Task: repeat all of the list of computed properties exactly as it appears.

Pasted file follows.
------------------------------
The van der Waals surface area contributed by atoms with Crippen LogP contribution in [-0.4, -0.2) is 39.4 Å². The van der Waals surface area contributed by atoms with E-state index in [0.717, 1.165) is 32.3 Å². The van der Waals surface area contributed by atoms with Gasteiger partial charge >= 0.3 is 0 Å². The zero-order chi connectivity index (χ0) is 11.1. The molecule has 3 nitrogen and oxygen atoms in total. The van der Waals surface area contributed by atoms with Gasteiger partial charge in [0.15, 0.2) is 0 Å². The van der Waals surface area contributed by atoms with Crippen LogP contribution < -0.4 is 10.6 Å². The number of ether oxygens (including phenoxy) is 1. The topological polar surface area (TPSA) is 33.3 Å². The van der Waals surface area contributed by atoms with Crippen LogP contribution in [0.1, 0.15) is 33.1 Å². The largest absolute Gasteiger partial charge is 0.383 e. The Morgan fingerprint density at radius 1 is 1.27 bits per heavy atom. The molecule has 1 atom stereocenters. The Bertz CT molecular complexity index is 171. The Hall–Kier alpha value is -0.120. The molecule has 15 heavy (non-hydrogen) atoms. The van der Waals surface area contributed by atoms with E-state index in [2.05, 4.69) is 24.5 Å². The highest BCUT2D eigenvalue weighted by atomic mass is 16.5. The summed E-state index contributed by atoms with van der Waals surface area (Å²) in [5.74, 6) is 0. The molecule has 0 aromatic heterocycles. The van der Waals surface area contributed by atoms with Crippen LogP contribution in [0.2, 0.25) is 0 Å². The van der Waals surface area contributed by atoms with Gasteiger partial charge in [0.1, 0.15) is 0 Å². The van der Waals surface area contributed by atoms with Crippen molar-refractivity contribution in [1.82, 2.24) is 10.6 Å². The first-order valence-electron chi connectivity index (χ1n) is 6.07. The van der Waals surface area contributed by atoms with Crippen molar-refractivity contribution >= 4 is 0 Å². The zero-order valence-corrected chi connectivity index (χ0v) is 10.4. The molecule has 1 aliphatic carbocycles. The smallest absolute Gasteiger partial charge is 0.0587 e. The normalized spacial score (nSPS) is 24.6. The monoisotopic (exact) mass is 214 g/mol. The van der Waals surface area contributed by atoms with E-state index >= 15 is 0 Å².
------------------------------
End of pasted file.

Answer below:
The van der Waals surface area contributed by atoms with Crippen LogP contribution in [-0.4, -0.2) is 39.4 Å². The van der Waals surface area contributed by atoms with E-state index in [0.717, 1.165) is 32.3 Å². The van der Waals surface area contributed by atoms with Gasteiger partial charge >= 0.3 is 0 Å². The zero-order chi connectivity index (χ0) is 11.1. The molecule has 3 nitrogen and oxygen atoms in total. The van der Waals surface area contributed by atoms with Gasteiger partial charge in [0.15, 0.2) is 0 Å². The van der Waals surface area contributed by atoms with Crippen LogP contribution < -0.4 is 10.6 Å². The number of ether oxygens (including phenoxy) is 1. The topological polar surface area (TPSA) is 33.3 Å². The van der Waals surface area contributed by atoms with Crippen LogP contribution in [0.1, 0.15) is 33.1 Å². The largest absolute Gasteiger partial charge is 0.383 e. The Morgan fingerprint density at radius 1 is 1.27 bits per heavy atom. The molecule has 1 atom stereocenters. The Bertz CT molecular complexity index is 171. The Hall–Kier alpha value is -0.120. The molecule has 15 heavy (non-hydrogen) atoms. The van der Waals surface area contributed by atoms with E-state index in [2.05, 4.69) is 24.5 Å². The highest BCUT2D eigenvalue weighted by atomic mass is 16.5. The summed E-state index contributed by atoms with van der Waals surface area (Å²) in [5.74, 6) is 0. The molecule has 0 aromatic heterocycles. The van der Waals surface area contributed by atoms with Crippen LogP contribution in [0.2, 0.25) is 0 Å². The van der Waals surface area contributed by atoms with Gasteiger partial charge in [0.1, 0.15) is 0 Å². The van der Waals surface area contributed by atoms with Crippen molar-refractivity contribution in [1.82, 2.24) is 10.6 Å². The first-order valence-electron chi connectivity index (χ1n) is 6.07. The van der Waals surface area contributed by atoms with Crippen molar-refractivity contribution >= 4 is 0 Å². The zero-order valence-corrected chi connectivity index (χ0v) is 10.4. The molecule has 1 aliphatic carbocycles. The smallest absolute Gasteiger partial charge is 0.0587 e. The normalized spacial score (nSPS) is 24.6. The monoisotopic (exact) mass is 214 g/mol. The van der Waals surface area contributed by atoms with E-state index >= 15 is 0 Å².